Trump absolutely has the right to contest the election. Members of his party (in the electorate– citizens) have serious questions about the election and if only for their sakes he should raise them. That’s fine, no matter how much CNN cries. Here is where I will get into trouble though.

    There are ways to do this and ways not to do this. And well, Trump’s twitter behavior is the way not to do it. It’s another mini case study of why he lost and why we are in this very moment. He’s way too often at an 11 when a 7 will do (h/t John Nolte).

    There have been investigations into his supporter’s concerns about the election. It appears there were a lot of screw ups in the big cities and a lot mistakes went the democrats’ way. The mistakes can do that because there is fraud and/or also because a lot more people voted for democrats, especially by mail. In the mixture of that the later explains far more variation and the former won’t flip a state. Trump lost. And he lost because of just this type of behavior.

    Trump isn’t calling for election accountability as a general matter. He thinks fraud explains Joe’s margins over him. Again, had he done the former frequently than the later, fine. But, in (re)tweeting everything that suggests he lost due to fraud he’s validating all the people who voted against him or left the topline blank even as they voted for other R candidates and he’s basically stripping away, in real time, any rhetorical arguments about Bush v Gore, Kerry in 2004, Hillary, and Stacey Abrams. It’s an all around waste. Any personal capital he has left (and I don’t dislike the guy) should be for getting troops out of Afghanistan by Christmas and getting every right leaning, non-socialist person registered to vote in GA– not pushing people away with this vote stealing narrative.

    Here is an interesting rebuttal.

    http://www.jewishworldreview.com/1120/hanson111220.php3

     

    • #23
  24. kedavis Member
    kedavis
    @kedavis

    Goldgeller (View Comment):
    not pushing people away with this vote stealing narrative. 

    I don’t know if anyone is actually being “pushed away,” unless they simply refuse to consider the evidence; but that’s on them.

    • #24
  25. Goldgeller Member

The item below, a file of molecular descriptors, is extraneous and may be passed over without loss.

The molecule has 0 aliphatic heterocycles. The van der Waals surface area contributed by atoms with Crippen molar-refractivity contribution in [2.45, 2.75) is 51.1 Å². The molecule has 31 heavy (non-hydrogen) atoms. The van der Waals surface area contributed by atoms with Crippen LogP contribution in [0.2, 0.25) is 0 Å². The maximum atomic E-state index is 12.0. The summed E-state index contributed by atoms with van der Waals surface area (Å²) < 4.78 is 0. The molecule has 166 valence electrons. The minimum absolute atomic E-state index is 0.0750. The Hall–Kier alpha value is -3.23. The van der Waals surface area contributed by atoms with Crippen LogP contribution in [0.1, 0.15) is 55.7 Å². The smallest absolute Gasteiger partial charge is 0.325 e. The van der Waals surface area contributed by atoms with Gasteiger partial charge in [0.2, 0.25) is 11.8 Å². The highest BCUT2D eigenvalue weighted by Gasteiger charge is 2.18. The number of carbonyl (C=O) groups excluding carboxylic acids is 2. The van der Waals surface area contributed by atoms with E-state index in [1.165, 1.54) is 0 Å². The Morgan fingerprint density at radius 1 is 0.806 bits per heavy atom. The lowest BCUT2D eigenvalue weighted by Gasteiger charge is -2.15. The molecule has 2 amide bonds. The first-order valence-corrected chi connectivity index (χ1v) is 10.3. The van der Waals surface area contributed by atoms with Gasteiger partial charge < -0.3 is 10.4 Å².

Goldgeller
    @Goldgeller

    MichaelKennedy (View Comment):

    Goldgeller (View Comment):

    Here is an interesting rebuttal.

    http://www.jewishworldreview.com/1120/hanson111220.php3

     

    I skimmed it. I must confess that I don’t really find it to be aimed at what I was saying. Davis makes a descriptive argument about why people let themselves get bothered by what Trump says as opposed to paying attention to what Trump does. That’s fine. I’ve agreed with that several times. But Victor is in the minority. We know this because Trump did lose. For the reasons Victor bemoans. Will Trump or “Trumpism” have a second act as he muses? Could be. I wasn’t addressing it. 

    kedavis (View Comment):

    Goldgeller (View Comment):
    not pushing people away with this vote stealing narrative.

    I don’t know if anyone is actually being “pushed away,” unless they simply refuse to consider the evidence; but that’s on them.

    Alton Brown. And I know a couple of secret Republicans who told me the same thing. I can’t go through my old tweets (I screenshot but don’t like or retweet or tweet) but it is not an uncommon sentiment among some center right people who were hoping for a Trump win. Now we can argue about where someone like Alton Brown or people I follow are in the distribution (maybe they aren’t predictive) but I think his behavior has grated on many people. Which, again, I think is an important reason why he lost. 

    • #25
  26. Stina Member
    Stina
    @CM

    wrong thread.

    • #26